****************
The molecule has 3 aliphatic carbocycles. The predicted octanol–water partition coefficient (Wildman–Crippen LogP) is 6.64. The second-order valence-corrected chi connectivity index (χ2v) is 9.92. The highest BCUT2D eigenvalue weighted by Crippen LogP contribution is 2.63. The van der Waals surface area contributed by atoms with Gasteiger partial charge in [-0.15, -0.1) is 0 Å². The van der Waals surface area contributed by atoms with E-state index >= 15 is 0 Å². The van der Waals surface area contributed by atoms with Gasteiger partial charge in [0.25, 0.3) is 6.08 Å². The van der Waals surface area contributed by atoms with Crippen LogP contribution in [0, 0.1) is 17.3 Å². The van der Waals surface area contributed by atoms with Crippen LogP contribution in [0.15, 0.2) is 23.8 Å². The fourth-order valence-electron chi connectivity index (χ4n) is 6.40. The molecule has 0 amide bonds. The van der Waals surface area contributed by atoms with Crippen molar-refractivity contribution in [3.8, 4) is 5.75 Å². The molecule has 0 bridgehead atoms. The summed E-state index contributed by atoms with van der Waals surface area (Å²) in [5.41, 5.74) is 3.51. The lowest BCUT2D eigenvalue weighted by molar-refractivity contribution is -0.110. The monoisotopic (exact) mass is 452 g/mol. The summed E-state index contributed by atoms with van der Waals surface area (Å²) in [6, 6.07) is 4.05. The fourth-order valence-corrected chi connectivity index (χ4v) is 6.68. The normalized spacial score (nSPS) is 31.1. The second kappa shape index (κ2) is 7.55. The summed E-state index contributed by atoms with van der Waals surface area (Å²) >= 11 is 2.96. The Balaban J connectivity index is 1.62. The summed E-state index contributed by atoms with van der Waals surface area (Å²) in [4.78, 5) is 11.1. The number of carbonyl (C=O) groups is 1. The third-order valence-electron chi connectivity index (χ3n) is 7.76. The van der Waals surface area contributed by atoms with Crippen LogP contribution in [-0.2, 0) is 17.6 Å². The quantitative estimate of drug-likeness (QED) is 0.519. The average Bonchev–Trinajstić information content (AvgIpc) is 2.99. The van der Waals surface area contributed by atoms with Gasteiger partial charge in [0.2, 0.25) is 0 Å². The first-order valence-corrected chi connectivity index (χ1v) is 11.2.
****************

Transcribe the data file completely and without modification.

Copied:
The molecule has 3 aliphatic carbocycles. The predicted octanol–water partition coefficient (Wildman–Crippen LogP) is 6.64. The second-order valence-corrected chi connectivity index (χ2v) is 9.92. The highest BCUT2D eigenvalue weighted by Crippen LogP contribution is 2.63. The van der Waals surface area contributed by atoms with Gasteiger partial charge in [-0.15, -0.1) is 0 Å². The van der Waals surface area contributed by atoms with E-state index >= 15 is 0 Å². The van der Waals surface area contributed by atoms with Gasteiger partial charge in [0.25, 0.3) is 6.08 Å². The van der Waals surface area contributed by atoms with Crippen LogP contribution in [0, 0.1) is 17.3 Å². The van der Waals surface area contributed by atoms with Crippen LogP contribution in [0.15, 0.2) is 23.8 Å². The fourth-order valence-electron chi connectivity index (χ4n) is 6.40. The molecule has 0 amide bonds. The van der Waals surface area contributed by atoms with Crippen molar-refractivity contribution in [3.8, 4) is 5.75 Å². The molecule has 0 bridgehead atoms. The summed E-state index contributed by atoms with van der Waals surface area (Å²) in [5.41, 5.74) is 3.51. The lowest BCUT2D eigenvalue weighted by molar-refractivity contribution is -0.110. The monoisotopic (exact) mass is 452 g/mol. The summed E-state index contributed by atoms with van der Waals surface area (Å²) in [6, 6.07) is 4.05. The fourth-order valence-corrected chi connectivity index (χ4v) is 6.68. The normalized spacial score (nSPS) is 31.1. The second kappa shape index (κ2) is 7.55. The summed E-state index contributed by atoms with van der Waals surface area (Å²) >= 11 is 2.96. The Balaban J connectivity index is 1.62. The summed E-state index contributed by atoms with van der Waals surface area (Å²) in [4.78, 5) is 11.1. The number of carbonyl (C=O) groups is 1. The third-order valence-electron chi connectivity index (χ3n) is 7.76. The van der Waals surface area contributed by atoms with Crippen LogP contribution in [-0.2, 0) is 17.6 Å². The quantitative estimate of drug-likeness (QED) is 0.519. The average Bonchev–Trinajstić information content (AvgIpc) is 2.99. The van der Waals surface area contributed by atoms with Gasteiger partial charge in [0.2, 0.25) is 0 Å². The first-order valence-corrected chi connectivity index (χ1v) is 11.2.